Bereft of beauty as well as fortune, the exceedingly plain Miss Jane Featherstone has failed to attract any suitor during her three Seasons. Rather than be a burden to her brother and his obnoxious wife, Miss Featherstone vows to accept the first man who asks—even though she’s always worshipped a lord who’s far above her touch. . . Lord Slade must marry an heiress in order to honor the deathbed vow he made to his father, and he needs Miss Featherstone’s help in wooing her beautiful cousin. After her initial anger, Miss Featherstone agrees to his scheme, telling him she’s doing so because she admires his Parliamentary record of humanitarian legislation and his reverence for truth. But the more he’s with the two cousins, the more attracted he becomes to Miss Featherstone. What’s a man of his word to do? Break a vow to a beloved father—or follow his heart with Miss Featherstone?
Lord Slade, Sinjin to his friends, will do anything for his family, including sacrifice his future happiness to fulfill a deathbed promise to his father. Though he carries the fancy title and is a revered member of the government, Lord Slade isn’t a wealthy man, and fulfilling the promise he made to his father is going to take an exorbitant amount of money. With that in mind, Lord Slade sadly decides, he is only going to be able to fulfill his promise if he marries an incredibly wealthy woman whether he loves her or not. Marrying well means not only fulfilling his promise to his father, but providing well for his younger sisters, and ensuring a proper dowry for their future.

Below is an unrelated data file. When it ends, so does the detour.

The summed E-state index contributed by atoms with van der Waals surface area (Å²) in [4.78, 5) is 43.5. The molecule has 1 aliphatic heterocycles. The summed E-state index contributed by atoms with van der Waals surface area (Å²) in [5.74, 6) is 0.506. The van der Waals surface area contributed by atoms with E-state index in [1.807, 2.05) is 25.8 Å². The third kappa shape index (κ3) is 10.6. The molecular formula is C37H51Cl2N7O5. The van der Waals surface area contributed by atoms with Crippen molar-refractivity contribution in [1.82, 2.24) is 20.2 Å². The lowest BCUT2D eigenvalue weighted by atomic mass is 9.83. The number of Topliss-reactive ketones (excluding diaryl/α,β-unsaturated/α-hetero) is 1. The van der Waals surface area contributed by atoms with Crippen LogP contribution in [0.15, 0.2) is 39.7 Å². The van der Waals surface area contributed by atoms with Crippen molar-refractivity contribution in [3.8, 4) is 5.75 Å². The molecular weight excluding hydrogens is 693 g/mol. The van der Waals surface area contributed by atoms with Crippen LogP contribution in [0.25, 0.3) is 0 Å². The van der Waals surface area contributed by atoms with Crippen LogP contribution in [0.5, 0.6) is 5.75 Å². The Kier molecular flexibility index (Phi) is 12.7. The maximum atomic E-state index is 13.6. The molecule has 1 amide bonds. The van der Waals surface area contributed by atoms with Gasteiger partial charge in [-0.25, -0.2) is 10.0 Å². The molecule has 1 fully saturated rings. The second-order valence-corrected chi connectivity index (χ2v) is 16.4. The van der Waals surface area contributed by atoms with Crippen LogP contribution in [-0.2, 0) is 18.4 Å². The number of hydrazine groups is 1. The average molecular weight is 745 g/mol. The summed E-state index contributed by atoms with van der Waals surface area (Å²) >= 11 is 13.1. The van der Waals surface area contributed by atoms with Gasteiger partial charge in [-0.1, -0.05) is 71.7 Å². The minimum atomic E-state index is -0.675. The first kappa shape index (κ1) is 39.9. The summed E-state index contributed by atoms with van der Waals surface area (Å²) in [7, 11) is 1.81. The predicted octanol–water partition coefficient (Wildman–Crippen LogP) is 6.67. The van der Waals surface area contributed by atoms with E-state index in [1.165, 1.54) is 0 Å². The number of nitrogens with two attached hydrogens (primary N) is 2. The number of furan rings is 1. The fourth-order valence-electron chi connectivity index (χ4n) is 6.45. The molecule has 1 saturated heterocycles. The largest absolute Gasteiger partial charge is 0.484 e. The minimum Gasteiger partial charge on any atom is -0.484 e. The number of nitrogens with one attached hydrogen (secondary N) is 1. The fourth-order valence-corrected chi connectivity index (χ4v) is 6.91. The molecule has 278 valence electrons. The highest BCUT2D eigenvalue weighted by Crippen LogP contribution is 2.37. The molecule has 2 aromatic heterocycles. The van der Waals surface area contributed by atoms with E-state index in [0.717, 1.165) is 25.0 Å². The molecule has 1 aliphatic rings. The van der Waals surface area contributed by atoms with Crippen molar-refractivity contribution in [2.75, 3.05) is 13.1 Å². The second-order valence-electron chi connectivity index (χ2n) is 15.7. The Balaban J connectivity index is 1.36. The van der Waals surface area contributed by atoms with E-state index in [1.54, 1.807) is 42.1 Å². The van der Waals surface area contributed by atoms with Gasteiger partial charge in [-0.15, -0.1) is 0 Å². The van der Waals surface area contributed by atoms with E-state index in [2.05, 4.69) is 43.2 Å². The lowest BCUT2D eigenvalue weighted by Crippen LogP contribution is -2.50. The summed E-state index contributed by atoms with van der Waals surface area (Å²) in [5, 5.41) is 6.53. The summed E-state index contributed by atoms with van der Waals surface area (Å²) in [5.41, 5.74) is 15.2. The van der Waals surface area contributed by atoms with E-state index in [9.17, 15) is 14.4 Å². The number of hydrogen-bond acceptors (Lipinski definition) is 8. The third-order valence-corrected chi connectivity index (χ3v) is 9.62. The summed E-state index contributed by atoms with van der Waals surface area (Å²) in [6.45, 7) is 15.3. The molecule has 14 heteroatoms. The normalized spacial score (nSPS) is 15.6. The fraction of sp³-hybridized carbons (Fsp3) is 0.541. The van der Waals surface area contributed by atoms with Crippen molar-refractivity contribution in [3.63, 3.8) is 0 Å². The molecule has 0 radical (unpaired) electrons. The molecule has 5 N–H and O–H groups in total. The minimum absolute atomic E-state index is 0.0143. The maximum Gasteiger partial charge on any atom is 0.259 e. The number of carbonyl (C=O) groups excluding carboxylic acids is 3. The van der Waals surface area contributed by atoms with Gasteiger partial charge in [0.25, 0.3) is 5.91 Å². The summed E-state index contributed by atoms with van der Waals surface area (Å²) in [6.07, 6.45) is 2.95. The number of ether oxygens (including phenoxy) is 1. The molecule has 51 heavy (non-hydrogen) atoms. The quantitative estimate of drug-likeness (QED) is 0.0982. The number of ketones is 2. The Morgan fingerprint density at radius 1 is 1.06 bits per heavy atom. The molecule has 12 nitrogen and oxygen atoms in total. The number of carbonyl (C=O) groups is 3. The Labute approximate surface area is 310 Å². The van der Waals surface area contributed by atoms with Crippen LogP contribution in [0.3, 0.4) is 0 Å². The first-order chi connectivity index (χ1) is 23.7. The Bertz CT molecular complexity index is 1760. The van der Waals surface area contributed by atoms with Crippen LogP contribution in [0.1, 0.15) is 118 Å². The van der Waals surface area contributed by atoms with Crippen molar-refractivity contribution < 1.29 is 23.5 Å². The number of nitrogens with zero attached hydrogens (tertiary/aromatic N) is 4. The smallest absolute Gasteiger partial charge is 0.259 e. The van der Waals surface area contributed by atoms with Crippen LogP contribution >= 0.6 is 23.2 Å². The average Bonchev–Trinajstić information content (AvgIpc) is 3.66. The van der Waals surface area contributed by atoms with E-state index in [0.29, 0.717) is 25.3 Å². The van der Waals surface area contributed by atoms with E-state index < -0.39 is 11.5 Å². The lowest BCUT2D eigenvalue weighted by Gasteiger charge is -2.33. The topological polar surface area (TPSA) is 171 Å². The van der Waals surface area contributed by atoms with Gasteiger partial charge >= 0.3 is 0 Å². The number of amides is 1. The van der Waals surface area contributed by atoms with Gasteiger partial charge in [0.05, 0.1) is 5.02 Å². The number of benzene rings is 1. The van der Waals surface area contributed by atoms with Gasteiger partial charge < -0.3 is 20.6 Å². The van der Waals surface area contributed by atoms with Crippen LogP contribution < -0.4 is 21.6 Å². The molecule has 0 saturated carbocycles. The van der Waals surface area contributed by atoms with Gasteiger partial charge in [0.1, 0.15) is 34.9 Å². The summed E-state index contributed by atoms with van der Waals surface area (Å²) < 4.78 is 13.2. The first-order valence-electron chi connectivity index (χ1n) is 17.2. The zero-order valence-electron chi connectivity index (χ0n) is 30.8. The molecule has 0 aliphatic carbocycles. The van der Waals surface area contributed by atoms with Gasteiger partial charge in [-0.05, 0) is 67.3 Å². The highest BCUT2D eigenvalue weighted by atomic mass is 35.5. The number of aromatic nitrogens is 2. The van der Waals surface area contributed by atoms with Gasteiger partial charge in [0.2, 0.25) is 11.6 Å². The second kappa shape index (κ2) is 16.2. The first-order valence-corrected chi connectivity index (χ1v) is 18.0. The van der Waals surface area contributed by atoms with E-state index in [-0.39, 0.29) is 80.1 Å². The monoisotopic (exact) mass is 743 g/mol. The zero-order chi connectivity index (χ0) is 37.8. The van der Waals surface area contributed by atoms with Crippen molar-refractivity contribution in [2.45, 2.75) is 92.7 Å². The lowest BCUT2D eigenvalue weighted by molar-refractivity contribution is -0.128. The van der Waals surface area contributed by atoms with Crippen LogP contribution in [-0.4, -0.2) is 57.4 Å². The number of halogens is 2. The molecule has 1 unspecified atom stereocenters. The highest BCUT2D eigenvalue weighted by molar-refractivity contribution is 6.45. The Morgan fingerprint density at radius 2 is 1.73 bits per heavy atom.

Trouble is, Lord Slade has already met the woman he is quite taken with, could very easily love and spend his life with, but she has even less than he.
Jane Featherstone has long admired Lord Slade and the good work he has done in government. He is kind, caring, dedicated to helping those less fortunate than he, and intelligent. Jane couldn’t care less about his title or lack of money, she simply enjoys Lord Slade’s company, the stimulating conversation, and commitment to causes greater than themselves. Jane Featherstone could easily love Lord Slade, happily spend the rest of her life with him, but without a fortune and her self-described unspectacular good looks, she knows she isn’t the woman for him.
As one might well expect, when you try to fight fate, fate takes offense and finds ways to fight back. As it happens, Jane and Lord Slade keep getting thrown together which only makes their mutual feelings for one another intensify. To combat the feelings, and in a misguided effort to “do the right thing,” each publicly encourages the other towards alternate romantic entanglements. Jane’s goal is to attach Lord Slade to her extremely wealthy and beautiful cousin, and Lord Slade is working awfully hard to hide his feelings about the odious man Jane has attached herself to.
The Bottom Line: Though not quite as exciting as book one in the series, The Earl, the Vow, and the Plain Jane is still an endearing read with a cast of familiar and fine characters. Of all the cast, Jane is by far my favorite with her strength, intelligence, and willingness to dive in and accept any challenge. Unlike so many of the women of her time and place, Jane uses her head, not her looks, and that always makes for an excellent character for me. As for Lord Slade, he is quite the likeable character, but I tended to feel sorry for him along the way. That is, until the moment he finally pulls his head out and takes charge of his life, his future, and his happiness. As so often happens with Cheryl Bolen’s books, everything works out exactly as it is meant to, and that it one of the primary reasons I so enjoy her books!